2 hong lin loyal man
1 zhong nation

There's still no meaning. It'd be roughly like saying "loyal man nation", but with no possible association between the two nouns.

Finally, a last word comes in that allows the stack to collapse, and gives the whole thing meaning. First we get this:

Stack Position Fith English
3 lo of
2 hong lin loyal man
1 zhong nation

But that will instanteously collapse, giving us:

Stack Position Fith English
1 zhong hong lin lo loyal man of the nation

And so now we have a noun phrase. In a way, this is somewhat similar to Denis Moskowitz's Rikchik (specifically the collectors), but essentially what happens is words stack up and have no meaning until another word comes along to tell you how the previous words relate to one another. This example is fairly trivial, and superficially similar to something a natlang might do, but it's important to understand how these stacks work now so we can get into the fascinating stuff.

Mind the Stack

It's one thing to come up with a divergent type of grammar; another to do something noteworthy with it. Fith is cool in that it makes use of its stack-based grammar in some fascinating ways.

First, Fith does have verb-like elements. These are simple functions that take two (or three) previous nouns as arguments, treating the first as the subject, and subsequent nouns as objects, their functions determined by the argument structure of the verb. So, for example, Hong blanmh vlinh means "The man saw the food". [Note: there are articles and tense markers in Fith, but they're optional. It'd also be good form to end a complete declarative sentence with e. I omit it here for the sake of simplicity.] It works like this:

Stack Position Fith English
3 vlinh see
2 blanmh food
1 hong man

The verb vlinh looks for the two previous noun phrases on the stack and assigns subject to the first, and object to the second.

So, bearing that in mind, consider the possibilities that exist if one were to also use one of the following operators:

  • Shen: Flips the top two items on the stack.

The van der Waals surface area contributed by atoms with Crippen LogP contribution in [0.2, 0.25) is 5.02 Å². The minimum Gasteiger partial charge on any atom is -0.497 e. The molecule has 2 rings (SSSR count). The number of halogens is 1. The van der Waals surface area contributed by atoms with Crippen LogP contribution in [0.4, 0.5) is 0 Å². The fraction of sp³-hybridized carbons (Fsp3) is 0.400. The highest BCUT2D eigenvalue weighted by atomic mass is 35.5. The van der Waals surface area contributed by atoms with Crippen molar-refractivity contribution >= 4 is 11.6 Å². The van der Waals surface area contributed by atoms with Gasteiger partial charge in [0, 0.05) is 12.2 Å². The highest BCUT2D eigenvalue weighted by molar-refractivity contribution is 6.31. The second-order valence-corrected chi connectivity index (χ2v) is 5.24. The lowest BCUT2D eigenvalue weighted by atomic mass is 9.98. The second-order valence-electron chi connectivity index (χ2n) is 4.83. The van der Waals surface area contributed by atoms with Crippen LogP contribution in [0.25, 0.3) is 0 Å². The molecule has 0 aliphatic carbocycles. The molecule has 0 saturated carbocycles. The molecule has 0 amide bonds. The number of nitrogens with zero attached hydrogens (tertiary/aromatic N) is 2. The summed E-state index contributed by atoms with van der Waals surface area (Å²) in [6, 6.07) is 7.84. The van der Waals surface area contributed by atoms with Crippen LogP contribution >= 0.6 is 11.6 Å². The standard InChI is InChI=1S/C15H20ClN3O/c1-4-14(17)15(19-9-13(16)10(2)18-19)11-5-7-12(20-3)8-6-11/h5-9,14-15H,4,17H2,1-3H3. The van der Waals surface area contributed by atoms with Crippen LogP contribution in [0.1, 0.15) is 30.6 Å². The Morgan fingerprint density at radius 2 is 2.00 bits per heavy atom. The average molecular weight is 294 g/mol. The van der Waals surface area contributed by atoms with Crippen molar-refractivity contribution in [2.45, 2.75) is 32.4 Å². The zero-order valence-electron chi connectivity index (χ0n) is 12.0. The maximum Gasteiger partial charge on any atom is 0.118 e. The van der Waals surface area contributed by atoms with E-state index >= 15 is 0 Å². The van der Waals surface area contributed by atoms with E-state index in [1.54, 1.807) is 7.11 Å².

• Ronh: Moves the antepenultimate stack item to the top.
  • Lonh: Moves the top stack item to antepenultimate position.
  • Du: Makes a copy of the top stack item.
  • Kuu: Makes a copy of the top two stack items.
  • Voi: Copies the penultimate stack item to the top of the stack.

So, for example, if Hong blanmh vlinh means "The man saw the food", then Hong blanmh shen vlinh means "The food saw the man".

With two arguments, it kind of looks like a passive. With three, though, things are a little different. Consider Hong blanmh sfimnh shle, which means "The man gave the food to the fish". If you throw shen into the same pre-verbal spot, Hong blanmh sfimnh shen shle, it means "The man gave the fish to the food". Drop it one earlier, and you get Hong blanmh shen sfimnh shle, "The food gave the man to the fish". Throw ronh into the mix, and you get Hong blanmh sfimnh ronh shle, "The food gave the fish to the man". With lonh, it's Hong blanmh sfimnh lonh shle, "The fish gave the man to the food".

And, of course, you can still say "The man gave the food to the fish" with many different orderings if you use different stack opertors. All of the following translate to "The man gave the food to the fish":

  • Hong blanmh sfimnh shle.
  • Hong sfimnh blanmh shen shle.
  • Blanmh hong shen sfimnh shle.
  • Sfimnh hong blanmh ronh shle.
  • Blanmh sfimnh hong lonh shle.

But even more than ronh, lonh, et al., this operator is my favorite:

  • Dzhi: Copies the item above (or, if you prefer, after, temporally speaking) nyun to the top of the stack.

What's nyun? Nothing, really. Think of it as an anchor. You can drop it anywhere in the sentence, and then whenever you want to, you can drop dzhi in, and it will add the item after/above nyun to the top of the stack. One could, presumably, have a discourse of any length, and so long as nyun isn't used more than once, an old stack item can be brought back at will sentences later, so long as it hasn't been cleared from the stack!

Another fun set of operators are the destructive conjunctions below:

  • Frong: Removes the top item from the stack.
  • Bom: Removes the penultimate item from the stack.
  • Skuunh: Removes all items from the stack.

So if Hong blanmh vlinh means "The man saw the food", and Hong sfimnh vlinh means "The man saw the fish", then Hong blanmh sfimnh frong vlinh and Hong sfimnh blanmh bom vlinh both mean "The man saw the food". Looking at the last one, the stack first looks like this:

Stack Position Fith English
5 vlinh see
4 bom Remove Stack Item 2
3 blanmh food
2 sfimnh fish
1 hong man

But as a result of adding bom, it ends up like this:

Stack Position Fith English
3 vlinh see
2 blanmh food
1 hong man

And then, of course, it collapses to a single stack item.

The amount of raw expressive power this grammar affords you is exhilarating! Of course, humans don't really have the working memory to take advantage of such a grammar in real time, so what's the point of saying the same thing in two ways: One straightforward, the other hopelessly perplexing for a human brain?